While walking on Bukudal land, on an Arnhem Land beach
where the Sun’s intensity seems amplified, Ferracin became
entranced with the curious symmetry of jutting weathered
Casuarina tree roots and their high-contrast shadows falling
on glaring sands. She spent hours locating and photographing
various examples, noticing the shadows’ slow shape-shifting
as she wandered back and forth.
Living tree roots, life-shaped by environmental vagaries, emerge
from and loop back into white sand, cyclically wet by tidal flows,
parched by evaporation, sculpted by Wind, Rain, Animal. Strong
hot white Light - finally blocked by earthly surfaces after millions
of kilometres of empty space - bounces, reflects, refracts.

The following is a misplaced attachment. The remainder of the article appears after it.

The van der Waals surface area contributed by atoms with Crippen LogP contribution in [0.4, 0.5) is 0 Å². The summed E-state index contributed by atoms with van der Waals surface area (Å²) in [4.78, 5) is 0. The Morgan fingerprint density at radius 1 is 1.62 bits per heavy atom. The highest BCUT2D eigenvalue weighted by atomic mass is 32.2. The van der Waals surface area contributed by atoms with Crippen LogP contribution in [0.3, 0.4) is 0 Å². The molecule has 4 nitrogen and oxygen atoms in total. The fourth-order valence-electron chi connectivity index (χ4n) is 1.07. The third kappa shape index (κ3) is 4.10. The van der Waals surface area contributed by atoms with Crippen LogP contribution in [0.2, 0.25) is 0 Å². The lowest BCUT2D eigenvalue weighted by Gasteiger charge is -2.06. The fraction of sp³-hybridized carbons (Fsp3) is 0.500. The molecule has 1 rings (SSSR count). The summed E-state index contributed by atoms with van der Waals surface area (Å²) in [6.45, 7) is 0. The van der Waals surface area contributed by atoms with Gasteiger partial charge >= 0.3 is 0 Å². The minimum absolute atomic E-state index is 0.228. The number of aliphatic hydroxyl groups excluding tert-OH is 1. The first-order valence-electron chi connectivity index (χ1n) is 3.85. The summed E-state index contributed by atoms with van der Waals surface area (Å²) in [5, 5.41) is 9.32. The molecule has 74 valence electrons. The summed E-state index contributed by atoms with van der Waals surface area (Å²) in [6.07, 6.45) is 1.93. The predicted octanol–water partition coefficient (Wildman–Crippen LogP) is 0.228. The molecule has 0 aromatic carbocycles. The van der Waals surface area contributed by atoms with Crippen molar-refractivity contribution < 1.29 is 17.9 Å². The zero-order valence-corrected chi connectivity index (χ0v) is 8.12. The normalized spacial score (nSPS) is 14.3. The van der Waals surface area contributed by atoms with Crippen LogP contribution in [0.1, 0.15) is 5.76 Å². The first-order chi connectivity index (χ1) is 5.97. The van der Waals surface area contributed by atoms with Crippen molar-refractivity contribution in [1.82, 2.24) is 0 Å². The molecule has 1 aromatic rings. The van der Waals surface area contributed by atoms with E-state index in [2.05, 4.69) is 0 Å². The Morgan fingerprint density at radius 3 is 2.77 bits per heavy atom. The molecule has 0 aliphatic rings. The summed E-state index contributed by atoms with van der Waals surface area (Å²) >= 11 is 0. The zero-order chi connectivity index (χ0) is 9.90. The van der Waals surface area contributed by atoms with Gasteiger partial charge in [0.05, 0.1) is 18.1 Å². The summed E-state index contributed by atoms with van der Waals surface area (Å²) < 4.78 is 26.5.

Dependently, Shadow appears opposite that stoppage - creeping,
immaterial, essential, distorting, mapping time and terrain.
Defining form by absence of light, Shadow is primordial projection
- our most ancient method of reading Time. We sense Time’s
flow in our bodies, but the shifting form of Shadow is an
external evidence floating in the landscape, available to vision,
thrown riffs on this primordial interplay of form and emptiness
by substituting an original poly-dimensional space with a planar
photographic representation, displayed unconventionally as a
suspended horizontal surface. Selected from many possibilities,
the photo used in thrown exemplifies characteristics of the enso
of Ch’an and Zen buddhism - asymmetry, natural form, subtle
profundity, simplicity, emptiness.
A spotlight - an electronic Sun analogue - beams down from
above, illuminating the evidentiary image and simultaneously
activating a secondary representation system. Multiplying absence,
a primitive presence, Shadow is evoked on the gallery floor.